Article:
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Advanced Math/Proofs in discrete mathematics


I know what direct, contradiction, and contraposition are. I can't seem to figure this out for the life of me. I need direction.

a direct proof, a proof by contraposition, and a proof by contradiction of the statement: if n is even, then n+4 is even.

Although this seems like a homework question, I will answer this one because this is a very subtle question and some instruction and explanation will probably help. Of course, if you just copy your answer out of this and don't read, you won't really get the full benefit, so I caution you: Please read this answer and try to learn from it.

In mathematics, most statements that one wishes to prove are of the form:

If [something], then [something else].

Some statements may be more like:

All [something] have the property [something else].

Those two are really equivalent. If you look at some scenario, where the hypotheses which I called [something] are true, then you can form some conclusion which I called [something else].

In symbolic notation, if you let P be the hypotheses and Q be the conclusion, we write:

P ⇒ Q

Proof of such a statement is a series of deductions. There are three types of proof (well, there are more, but the three you mention are quite common). They are defined by how they begin and end.

Direct proof just assumes P is true, and from that deduces Q. The proof is:

Assume P.
Thus Q.

Some trail of deduction leads us from P to Q eventually.

Proof by contraposition is based on the notion that P⇒Q is logically equivalent to Q⇒P, where is the logical negation ("not"). So what you do in this case is prove P directly from Q.

Assume Q.
Thus P.

Finally, proof by contradiction treats P⇒Q as a single logical statement and asks "What if this is false?" The negation of a conditional statement is:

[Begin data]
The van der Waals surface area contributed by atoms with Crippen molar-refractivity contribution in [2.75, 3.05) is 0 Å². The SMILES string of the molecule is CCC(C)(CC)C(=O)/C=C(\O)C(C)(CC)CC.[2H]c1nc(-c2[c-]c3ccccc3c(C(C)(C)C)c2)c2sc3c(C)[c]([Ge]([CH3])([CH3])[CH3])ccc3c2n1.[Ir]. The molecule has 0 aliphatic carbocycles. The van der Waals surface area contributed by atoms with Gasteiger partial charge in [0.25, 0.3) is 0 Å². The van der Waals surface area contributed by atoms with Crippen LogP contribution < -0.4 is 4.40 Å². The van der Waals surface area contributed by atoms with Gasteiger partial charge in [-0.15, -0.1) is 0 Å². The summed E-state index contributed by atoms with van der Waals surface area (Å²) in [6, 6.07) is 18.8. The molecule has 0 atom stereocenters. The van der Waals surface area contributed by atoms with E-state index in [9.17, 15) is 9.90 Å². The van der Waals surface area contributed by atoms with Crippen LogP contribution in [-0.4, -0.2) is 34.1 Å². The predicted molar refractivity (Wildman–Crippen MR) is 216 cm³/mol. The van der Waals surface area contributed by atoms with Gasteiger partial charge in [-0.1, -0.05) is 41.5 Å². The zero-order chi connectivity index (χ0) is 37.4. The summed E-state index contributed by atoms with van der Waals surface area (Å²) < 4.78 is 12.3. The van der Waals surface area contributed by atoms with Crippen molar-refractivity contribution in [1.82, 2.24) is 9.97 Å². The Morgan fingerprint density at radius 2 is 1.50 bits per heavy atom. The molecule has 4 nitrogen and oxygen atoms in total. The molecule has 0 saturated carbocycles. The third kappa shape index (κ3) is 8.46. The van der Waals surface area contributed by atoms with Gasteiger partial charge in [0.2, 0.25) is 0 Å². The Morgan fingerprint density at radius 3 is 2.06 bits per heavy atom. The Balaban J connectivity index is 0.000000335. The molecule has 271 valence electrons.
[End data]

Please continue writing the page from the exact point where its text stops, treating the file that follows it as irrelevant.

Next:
(P⇒Q) == P ∧ Q

Where ∧ is the "and" symbol (conjunction) and == means logical equivalence.

So proof by contradiction says to assume the opposite of what you want to be true, and from this, deduce any sort of contradiction. For example:

Assume (P⇒Q)
Same as P ∧ Q
[some contradiction]
Thus, (P⇒Q) cannot be true.
Thus P⇒Q is true.

Now, how does this all apply to your situation?

Well, try to begin and end a proof with each statement in the right way:

P = n is even
Q = n+4 is even

Direct proof:

Assume n is even.
Then there is some integer k so that n=2k.
Then n+4 = 2k+4 = 2(k+1).
Thus the integer k'=k+1 gives n+4=2k'.
Thus n+4 is even.


Assume n+4 is odd.
Then there is some integer k so that n+4 = 2k+1
Thus n = 2k-3 = 2(k-2)+1.
So the integer k' = k-2 gives n = 2k'+1.
Thus n is odd.


Assume n is even, but n+4 is odd.
Then (n+4)-n is odd.
But n+4-n = 4 is even.
This implies 4 is odd and even! A contradiction.
Thus if n is even, n+4 must be odd.

And that's that.

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Clyde Oliver


I can answer all questions up to, and including, graduate level mathematics. I am more likely to prefer questions beyond the level of calculus. I can answer any questions, from basic elementary number theory like how to prove the first three digits of powers of 2 repeat (they do, with period 100, starting at 8), all the way to advanced mathematics like proving Egorov's theorem or finding phase transitions in random networks.


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